I was not always a JW, so I had solace in that regard. Other religions do use Jehovah’s name and recognize that name solely to the Creator.
    I am free from the abuser and those who enabled him.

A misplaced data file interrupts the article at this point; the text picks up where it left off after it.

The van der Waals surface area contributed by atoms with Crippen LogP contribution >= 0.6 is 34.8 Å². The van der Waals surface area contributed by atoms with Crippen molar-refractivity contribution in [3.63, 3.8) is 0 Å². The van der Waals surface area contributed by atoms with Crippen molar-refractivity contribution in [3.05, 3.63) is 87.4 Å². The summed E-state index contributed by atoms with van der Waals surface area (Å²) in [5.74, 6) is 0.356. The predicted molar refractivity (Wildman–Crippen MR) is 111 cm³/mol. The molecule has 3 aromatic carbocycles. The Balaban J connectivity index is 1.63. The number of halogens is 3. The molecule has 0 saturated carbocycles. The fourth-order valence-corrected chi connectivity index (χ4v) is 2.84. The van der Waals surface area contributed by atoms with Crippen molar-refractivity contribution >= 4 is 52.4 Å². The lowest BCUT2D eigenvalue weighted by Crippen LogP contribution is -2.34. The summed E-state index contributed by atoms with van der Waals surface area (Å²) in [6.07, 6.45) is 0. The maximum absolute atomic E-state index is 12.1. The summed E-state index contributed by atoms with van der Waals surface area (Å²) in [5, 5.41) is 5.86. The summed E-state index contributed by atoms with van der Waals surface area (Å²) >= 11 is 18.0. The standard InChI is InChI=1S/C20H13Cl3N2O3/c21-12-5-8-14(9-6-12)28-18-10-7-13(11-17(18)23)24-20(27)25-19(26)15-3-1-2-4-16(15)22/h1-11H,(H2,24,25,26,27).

3. I am one of jehovahs witnesses and I too was married to an abusive man and was told I had to stay with him. He also abused drugs and alcohol. I do believe Jehovahs witnesses have the truth about God…its the only religion that even uses His name Jehovah, and does the preaching work for a better world here on earth which is a direct command in the bible which gives us a better hope. However it does bother me immensely how they do encourage women to stay in abusive relationships. I experienced them doing it to me myself and it happened to my grandmother too as to why she was married to an abusive man for 35 years and the elders told her she couldn’t leave. I was told the same so I lived with it for two years. We also had a child. I finally left him giving him an ultamatim that either he had to stop and get help or he will not see us again till he did…his son too. He refused…so I just stayed true to my marriage vow and left him but continued waiting for him to get help, or I knew hed cheat on me. He picked the latter so I divorced him. At leaste I could look in the mirror knowing I tried making my marrage work if he got help thus sticking to my vow….but in a safe way protecting myself and my son. I also educated myself profusely on this kinda thing…there is so much out there. Now I realize how actually staying with an abusive mate is actually the worse thing to do. Its enabling the behaviour…giving him his cake and eating it too…why should he change? People don’t change when they are comfortable. They need a reason to change to be placed in front of them. Get help or lose me. Which one? A marrage certificate does not suddenly give the guy a right to hit or be abusive of any kind. And we as women are not dirt. We have rights. Also children are affected as well as their futures..its not our rite even to take away a good positive future for them and we are if we stay with an abusive mate. Children have rights and its our job as a parent to stick up for their rights and its not to be raised in an abusive home. It takes away their self dignity and self respect. Plus teaches them abuse is ok. I could go on and on. No offense but any Jehovahs witness that stays with an abusive mate is foolish. They are asking for disaster. For themselves and children. They must break the cycle. I am so sorry for those stuck in this now or have been through it. I don’t know why jehovahs witnesses put this in their magazines. I have met also two other Jehovahs witnesses who have stayed with their abusive mates because of what we are taught. I will never do this again nor put up with it from others, Jehovahs witnesses or not. I will report it to the police and social services if any abuse in any home…EVEN a jehovahs witness home.